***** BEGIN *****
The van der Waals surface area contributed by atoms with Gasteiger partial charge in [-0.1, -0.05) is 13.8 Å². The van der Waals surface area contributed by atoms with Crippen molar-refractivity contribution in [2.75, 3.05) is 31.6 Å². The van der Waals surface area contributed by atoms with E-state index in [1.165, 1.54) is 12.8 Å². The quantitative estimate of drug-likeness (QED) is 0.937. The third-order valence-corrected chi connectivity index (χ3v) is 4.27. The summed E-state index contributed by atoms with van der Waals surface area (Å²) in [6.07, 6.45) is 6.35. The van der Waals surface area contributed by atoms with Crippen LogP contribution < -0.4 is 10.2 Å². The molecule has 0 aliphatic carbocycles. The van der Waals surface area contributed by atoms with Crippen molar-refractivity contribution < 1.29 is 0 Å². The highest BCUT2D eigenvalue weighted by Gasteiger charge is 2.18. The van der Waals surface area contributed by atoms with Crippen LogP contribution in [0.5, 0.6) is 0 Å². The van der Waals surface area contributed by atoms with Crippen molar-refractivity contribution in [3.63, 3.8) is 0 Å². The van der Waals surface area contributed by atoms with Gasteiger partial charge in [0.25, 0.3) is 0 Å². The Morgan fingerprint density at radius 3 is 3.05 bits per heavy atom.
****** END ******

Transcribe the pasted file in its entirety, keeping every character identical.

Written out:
The van der Waals surface area contributed by atoms with Gasteiger partial charge in [-0.1, -0.05) is 13.8 Å². The van der Waals surface area contributed by atoms with Crippen molar-refractivity contribution in [2.75, 3.05) is 31.6 Å². The van der Waals surface area contributed by atoms with E-state index in [1.165, 1.54) is 12.8 Å². The quantitative estimate of drug-likeness (QED) is 0.937. The third-order valence-corrected chi connectivity index (χ3v) is 4.27. The summed E-state index contributed by atoms with van der Waals surface area (Å²) in [6.07, 6.45) is 6.35. The van der Waals surface area contributed by atoms with Crippen LogP contribution < -0.4 is 10.2 Å². The molecule has 0 aliphatic carbocycles. The van der Waals surface area contributed by atoms with Crippen molar-refractivity contribution < 1.29 is 0 Å². The highest BCUT2D eigenvalue weighted by Gasteiger charge is 2.18. The van der Waals surface area contributed by atoms with Crippen LogP contribution in [0.5, 0.6) is 0 Å². The van der Waals surface area contributed by atoms with Crippen molar-refractivity contribution in [3.63, 3.8) is 0 Å². The van der Waals surface area contributed by atoms with Gasteiger partial charge in [0.25, 0.3) is 0 Å². The Morgan fingerprint density at radius 3 is 3.05 bits per heavy atom.